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Global central banks mark a possible plateau

by Jessica Weisman-Pitts
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Global central banks mark a possible plateau

By Howard Schneider, William Schomberg and Francesco Canepa

(Reuters) – The Bank of England’s decision to hold its policy interest rate steady on Thursday puts the world’s three major central banks in a “higher-for-longer” holding pattern the length of which will hinge on how inflation behaves, the strength of U.S. growth and the depth of developing slowdowns in Europe and the UK, and whether bond markets sustain the higher borrowing costs that have attracted notice on both sides of the Atlantic.

No central bankers have declared the era of synchronized rate hikes over, and both Fed Chair Jerome Powell on Wednesday and Bank of England Governor Andrew Bailey on Thursday indicated their priority remained returning inflation to the shared 2% target, and that they were open to raising their benchmark short-term rates again if price pressures prove more persistent.

But the minutes of the Bank of England’s latest policy meeting nodded to a possible plateau.

“Market expectations for the paths of policy rates suggested that interest rates were at or near their peaks in the United Kingdom, the United States and the euro area,” the minutes stated. “Monetary policymakers in each jurisdiction had described the stance of monetary policy as restrictive,” with investors aligning behind the idea that rates will remain high at least into the middle of next year.

UK policymakers took a cue, as did those at the Fed the day before, from a rise in market-based interest rates that is expected to put a drag on economic activity throughout the major developed economies, further slowing growth in the euro zone and Great Britain that is already drifting below zero, and cooling U.S. growth that in the third quarter of this year was running at a likely unsustainable and inflationary 4.9%.

Long-term government bond yields, which are influenced by central banks’ short-term policy rates but ultimately set by investors, have “risen materially, with the largest moves seen in the United States,” the BOE’s Monetary Policy Committee noted in its minutes. “In part, that was likely to reflect market expectations that global policy rates would remain higher for longer during the current cycle.”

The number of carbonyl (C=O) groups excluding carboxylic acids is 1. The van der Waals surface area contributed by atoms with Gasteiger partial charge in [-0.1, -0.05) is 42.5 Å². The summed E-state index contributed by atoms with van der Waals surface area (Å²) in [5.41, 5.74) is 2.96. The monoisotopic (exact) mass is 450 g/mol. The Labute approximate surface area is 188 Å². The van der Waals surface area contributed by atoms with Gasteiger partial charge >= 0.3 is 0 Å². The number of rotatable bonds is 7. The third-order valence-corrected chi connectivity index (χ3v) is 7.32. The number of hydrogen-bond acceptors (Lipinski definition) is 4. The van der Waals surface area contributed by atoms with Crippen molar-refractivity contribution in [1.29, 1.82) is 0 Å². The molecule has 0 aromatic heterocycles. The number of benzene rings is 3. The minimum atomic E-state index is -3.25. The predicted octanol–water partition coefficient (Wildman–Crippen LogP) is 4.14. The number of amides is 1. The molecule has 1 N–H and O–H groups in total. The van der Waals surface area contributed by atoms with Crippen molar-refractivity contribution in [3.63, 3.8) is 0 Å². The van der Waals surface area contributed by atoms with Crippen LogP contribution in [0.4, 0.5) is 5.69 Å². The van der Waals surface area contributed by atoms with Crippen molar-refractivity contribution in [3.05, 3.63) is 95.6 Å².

Both the Fed and ECB officials have set a similar tone, discounting talk of rate cuts to keep the focus on inflation.

The European Central Bank left interest rates unchanged as expected last week, ending an unprecedented streak of 10 consecutive rate hikes. But talk of rate cuts was premature, officials said, even though data showed euro zone inflation was falling fast and the economy had begun contracting. Combined with a collapse in credit creation, this meant the ECB had almost certainly finished raising rates, which are at record highs.

The Bank of Japan remains the outlier, still trying to put decades of too-low inflation behind it. But even officials there see a possible end to their easy money stance next year, with one risk being that they are forced to act faster if higher interest rates in other developed economies weaken the yen and push Japanese inflation higher.

For now, they’ll be little chance of help on that front from Frankfurt, London, or Washington, where policymakers uniformly say rate cuts won’t be on the table until price pressures are truly contained, a process that even in the U.S., where inflation at around 3.4% is closest to target, is expected to drag on.

“We are committed to achieving a stance of monetary policy that is sufficiently restrictive, to bring inflation sustainably down to 2% over time, and to keeping policy restrictive until we are confident that inflation is on the path to that objective,” Powell said on Wednesday.

“The risks have gotten more two-sided,” Powell said, an argument for avoiding any further rate increases unless it is unavoidable, but it may take a while, still, to declare victory.

Progress on inflation “is probably going to come in lumps,” Powell said. “It does take some time.”


(Reporting by Howard Schneider; Editing by Andrea Ricci)